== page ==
Trails are for running
In the summer of 1978, 11 athletes ran from the Plaza in downtown Ashland to the summit of Mount Ashland on a course that followed a series of roads and trails. The Mt. Ashland Hill Climb, as it is called, will have its 37th running this year, but it is now only one of nearly two-dozen trail races in the Rogue Valley that — combined — will attract well over 1,000 runners.
Ashland is the local trail-running hub, and it's not only because of the approximately 40 miles of trails just above the city in and around the Ashland watershed and the Rogue River-Siskiyou National Forest. Several trailheads lie within the city limits, making these trails accessible from downtown. This trail network — including the Creek to Crest Trail — connects to the 2,663-mile Pacific Crest Trail that stretches from Mexico to Canada.
Because many of the Ashland trails were built by and for mountain bikers, you might expect plenty of conflicts, but the two communities of athletes coexist harmoniously for the most part.
Runners, bikers, hikers and equestrians in the Ashland Woodlands and Trails Association came together recently to develop a trails master plan for the U.S. Forest Service to guide future use and expansion of the trails system. A fundamental part of this plan was to create several bike-only and several pedestrian-only trails to improve safety as the number of trail users continues to rise.
Volunteer trail maintenance is part of the trail-user ethic in Southern Oregon. The AWTA's volunteers annually log thousands of hours repairing — and even building new — trails. Thanks to their efforts, this trail system remains in much better condition than is found in many other regions.
The epicenter of the trail-running scene is Rogue Valley Runners, the specialty shoe store on Ashland's main street. Opened in 2006, the store is owned by Hal Koerner, a nationally ranked ultramarathoner for the past decade and two-time winner of the prestigious Western States Endurance Run 100-mile race.
Koerner has attracted other elite ultramarathoners to Ashland, many have worked at his store, and all have benefitted from the challenging terrain and competition.
For non-elite runners, Koerner has opened many local trail runners to the idea that it is possible to run for as many hours as you can hike.
The Rogue Valley boasts its own ultramarathon competitions that attract competitors from around the country and even internationally.
The Siskiyou Out Back — S.O.B. — 50-kilometer race began in 1999 and now sells out months before its July start.
In 2012, a 50-mile edition of the S.O.B. was added to meet the demand. The 100-mile Pine to Palm race in September traverses a gnarly mountainous course that sports more than 20,000 feet each of climbing and descent as it winds from Williams to Ashland. Many more runners start than finish the race.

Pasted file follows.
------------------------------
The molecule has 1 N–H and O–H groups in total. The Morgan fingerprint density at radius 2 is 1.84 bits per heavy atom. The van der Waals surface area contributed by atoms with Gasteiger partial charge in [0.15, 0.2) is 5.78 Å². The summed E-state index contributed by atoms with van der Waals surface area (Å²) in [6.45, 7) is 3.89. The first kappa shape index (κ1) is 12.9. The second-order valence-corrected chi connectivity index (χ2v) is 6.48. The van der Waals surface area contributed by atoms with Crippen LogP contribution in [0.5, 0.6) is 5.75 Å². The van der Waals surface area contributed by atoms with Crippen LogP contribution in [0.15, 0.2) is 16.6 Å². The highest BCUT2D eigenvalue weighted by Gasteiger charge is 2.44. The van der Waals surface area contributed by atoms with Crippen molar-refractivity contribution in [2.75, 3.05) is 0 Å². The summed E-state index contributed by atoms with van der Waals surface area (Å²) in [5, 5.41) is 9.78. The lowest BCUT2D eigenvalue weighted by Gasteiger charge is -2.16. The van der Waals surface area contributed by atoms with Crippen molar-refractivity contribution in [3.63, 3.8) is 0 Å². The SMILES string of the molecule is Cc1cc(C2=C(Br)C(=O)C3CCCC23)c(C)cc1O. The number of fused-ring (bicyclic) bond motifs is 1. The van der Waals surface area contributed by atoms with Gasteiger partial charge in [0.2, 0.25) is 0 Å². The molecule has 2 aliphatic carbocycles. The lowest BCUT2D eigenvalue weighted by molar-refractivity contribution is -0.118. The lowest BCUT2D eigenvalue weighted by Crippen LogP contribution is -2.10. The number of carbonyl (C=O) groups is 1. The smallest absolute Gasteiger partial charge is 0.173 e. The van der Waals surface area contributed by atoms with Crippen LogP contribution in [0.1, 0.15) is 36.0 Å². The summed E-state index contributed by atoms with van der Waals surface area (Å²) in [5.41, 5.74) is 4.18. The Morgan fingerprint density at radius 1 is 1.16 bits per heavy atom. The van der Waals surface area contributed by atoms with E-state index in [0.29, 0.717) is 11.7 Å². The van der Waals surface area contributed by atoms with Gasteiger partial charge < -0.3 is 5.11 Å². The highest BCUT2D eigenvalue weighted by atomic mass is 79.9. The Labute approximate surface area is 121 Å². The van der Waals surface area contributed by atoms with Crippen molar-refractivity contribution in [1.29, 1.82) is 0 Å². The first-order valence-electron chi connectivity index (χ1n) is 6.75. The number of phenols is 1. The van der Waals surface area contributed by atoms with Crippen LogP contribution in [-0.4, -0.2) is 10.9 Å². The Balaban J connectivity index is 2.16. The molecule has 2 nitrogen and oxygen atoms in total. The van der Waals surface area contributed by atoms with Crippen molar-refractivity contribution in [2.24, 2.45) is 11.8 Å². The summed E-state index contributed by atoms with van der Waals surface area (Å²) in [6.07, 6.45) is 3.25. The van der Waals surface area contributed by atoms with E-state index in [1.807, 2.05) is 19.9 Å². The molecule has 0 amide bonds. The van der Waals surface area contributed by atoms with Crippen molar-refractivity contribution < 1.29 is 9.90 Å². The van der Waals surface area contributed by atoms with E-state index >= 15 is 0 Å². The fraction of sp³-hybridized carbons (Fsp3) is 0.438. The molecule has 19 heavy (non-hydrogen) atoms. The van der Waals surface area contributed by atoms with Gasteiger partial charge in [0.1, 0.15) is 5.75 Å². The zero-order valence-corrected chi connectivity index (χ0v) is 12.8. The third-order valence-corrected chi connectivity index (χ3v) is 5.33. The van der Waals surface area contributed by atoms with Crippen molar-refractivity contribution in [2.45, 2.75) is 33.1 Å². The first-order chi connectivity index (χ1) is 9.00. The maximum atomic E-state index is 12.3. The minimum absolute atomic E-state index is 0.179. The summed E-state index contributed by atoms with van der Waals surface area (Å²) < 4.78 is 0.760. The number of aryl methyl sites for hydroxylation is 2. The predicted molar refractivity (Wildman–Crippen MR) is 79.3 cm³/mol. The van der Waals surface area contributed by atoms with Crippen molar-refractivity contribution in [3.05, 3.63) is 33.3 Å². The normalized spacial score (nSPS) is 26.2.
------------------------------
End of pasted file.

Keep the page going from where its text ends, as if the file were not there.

Farther north in the Rogue Valley are several other well-used trail systems. In the past 20 years, the Jacksonville Woodlands Association has preserved 320 acres in and around historic downtown Jacksonville and built 15 miles of connecting trails. If you run, walk or ride a horse on these trails at the right time in April, you'll be treated to a display of bright orange fritillaria flowers (aka Gentner's fritillary). Fifteen new trail miles were recently added to the adjacent 1,100-acre Forest Park.
Farther up Route 238 from Jacksonville is the Applegate Valley, home to many well established Bureau of Land Management and national forest trails that are popular with trail runners, especially the 18-mile loop trail around the Applegate Reservoir and the 5-mile Collings Mountain Trail, home of the only Bigfoot trap in the region.
Most trails in the region are hilly, so if you're after something flat, consider running the Sterling Mine Ditch Trail, which parallels 17 miles of a 19th-century ditch that fed a placer gold mining operation.
Near the north end of Route 238, on the outskirts of Grants Pass, is the Cathedral Hills trails system. This 10-mile urban trail system ranges from flat to steep, so there's something for all levels of hiker, runner, mountain biker or horseback rider.
Because of the Southern Oregon climate, many of the local trails are runnable throughout the year. With the incredible scenery, variety of forested and ridgetop trails, it should come as no surprise that Trail Runner magazine chose Ashland as one of the best trail running locations in the U.S. for 2008.
Outside magazine chose Ashland as one of its "Best Towns" in both 2010 and 2011. The trail system was mentioned as leading to that decision.
Trail runners, after all, need trails.